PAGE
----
BOSTON — The state agency overseeing security at the State House and a vast swath of recreational facilities and Massachusetts parklands has been starved of resources for years, according to a new report, which calls for a major boost in funding and other reforms.

The report, released by a 15-member state commission, found that funding for the state Department of Conservation and Recreation has dropped by 16% since 2009 and remained largely flat over that time period.

This, coupled with a 25% reduction in staffing since 2009, has prevented the agency from dealing with a backlog of maintenance needs estimated at more than $1 billion in 2016, according to the report, which was compiled by the University of Massachusetts’ Donahue Center.

“Considering the state’s needs for conservation and recreation and its renewed focus on climate change, the adequacy of the DCR budget to address future needs has come into question,” the report states.

“The lack of resources also has negative ramifications in terms of DCR’s timeliness, responsiveness, capacity to execute projects, and ability to leverage resources.”

The agency — which is often called the state’s largest landowner — is responsible for overseeing nearly 500,000 acres of forests, beaches, parks, waterfronts, athletic fields, recreational facilities and historic resources. DCR park rangers also provide security at the Statehouse in Boston.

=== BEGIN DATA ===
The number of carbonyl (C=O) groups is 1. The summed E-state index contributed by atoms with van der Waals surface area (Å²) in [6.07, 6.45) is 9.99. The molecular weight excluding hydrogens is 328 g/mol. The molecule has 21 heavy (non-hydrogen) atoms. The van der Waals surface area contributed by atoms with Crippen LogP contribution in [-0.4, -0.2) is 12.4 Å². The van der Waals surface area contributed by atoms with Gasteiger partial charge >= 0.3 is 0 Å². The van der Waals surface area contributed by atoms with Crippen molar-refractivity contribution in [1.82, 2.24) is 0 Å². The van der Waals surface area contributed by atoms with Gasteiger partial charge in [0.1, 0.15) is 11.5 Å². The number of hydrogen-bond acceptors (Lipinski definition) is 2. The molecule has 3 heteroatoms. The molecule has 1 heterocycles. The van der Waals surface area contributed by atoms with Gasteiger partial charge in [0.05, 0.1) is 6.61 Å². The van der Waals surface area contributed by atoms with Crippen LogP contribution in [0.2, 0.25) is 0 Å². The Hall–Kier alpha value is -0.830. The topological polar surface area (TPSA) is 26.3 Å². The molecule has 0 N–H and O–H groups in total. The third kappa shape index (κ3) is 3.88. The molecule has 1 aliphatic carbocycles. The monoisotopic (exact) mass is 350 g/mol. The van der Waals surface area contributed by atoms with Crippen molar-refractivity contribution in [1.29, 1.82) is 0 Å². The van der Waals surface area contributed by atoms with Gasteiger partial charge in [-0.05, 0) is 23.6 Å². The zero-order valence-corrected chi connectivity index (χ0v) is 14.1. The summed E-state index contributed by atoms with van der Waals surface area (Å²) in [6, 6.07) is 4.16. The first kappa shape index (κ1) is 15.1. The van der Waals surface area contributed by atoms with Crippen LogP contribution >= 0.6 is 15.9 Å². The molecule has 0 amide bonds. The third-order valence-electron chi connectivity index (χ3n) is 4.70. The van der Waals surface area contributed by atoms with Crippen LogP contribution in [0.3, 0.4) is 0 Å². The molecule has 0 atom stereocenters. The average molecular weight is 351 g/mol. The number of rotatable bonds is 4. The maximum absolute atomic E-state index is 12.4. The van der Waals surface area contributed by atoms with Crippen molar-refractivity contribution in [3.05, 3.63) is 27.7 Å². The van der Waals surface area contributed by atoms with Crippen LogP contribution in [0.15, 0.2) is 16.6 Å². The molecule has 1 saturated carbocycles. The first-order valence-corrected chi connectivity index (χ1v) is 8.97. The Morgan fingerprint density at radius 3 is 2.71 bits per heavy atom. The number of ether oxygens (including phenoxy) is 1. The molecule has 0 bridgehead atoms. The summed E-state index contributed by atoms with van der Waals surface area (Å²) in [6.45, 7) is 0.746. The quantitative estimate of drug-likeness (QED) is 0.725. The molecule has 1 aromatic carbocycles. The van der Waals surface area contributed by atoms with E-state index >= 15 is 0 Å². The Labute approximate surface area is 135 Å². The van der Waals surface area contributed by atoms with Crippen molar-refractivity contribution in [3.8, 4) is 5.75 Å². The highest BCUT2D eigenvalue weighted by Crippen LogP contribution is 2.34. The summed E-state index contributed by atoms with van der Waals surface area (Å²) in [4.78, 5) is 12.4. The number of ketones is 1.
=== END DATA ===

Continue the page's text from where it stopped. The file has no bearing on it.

The report noted that pedestrian access, including accommodations for people with disabilities, “has been a problem” along DCR’s urban parkways.

“Ramps and deficient sidewalks have made segments of DCR parkways inaccessible and/or dangerous for people with mobility issues,” the authors wrote.

The agency said it has contracted with private construction companies to install hundreds of wheelchair accessible ramps and other pedestrian amenities to help bring its facilities into compliance with the American with Disabilities Act.

The report also called for better communication with the public and an upgraded website that provides more details about the state’s parklands and recreational amenities.

“DCR’s website is not particularly user friendly, and information is not necessarily straightforward to access,” the report states. “Other states’ parks and recreation agency websites are often (but not always) more transparent and provide clearer pathways to information about offerings, as well as agency performance.”

What’s more, DCR lacks an agency-wide strategic plan to guide its operations, which makes decision-making “seem opaque,” the report notes.

“The lack of clear metrics tying DCR’s activities to progress towards a plan or agency goals also makes oversight of DCR more challenging.”

The report notes that more state money will also decrease the need to hike user fees for parkland access.

“DCR’s budget has seen little or no growth and is under stress for critical needs as evidenced by a substantial backlog of deferred maintenance,” the report notes. “It is time to make a commitment to a certain level of funding tied to DCR’s initiatives to support the environment and recreation, and eliminate the deferred maintenance backlogs.”

Christian M. Wade covers the Massachusetts Statehouse for North of Boston Media Group’s newspapers and websites. Email him at cwade@northofboston.com.

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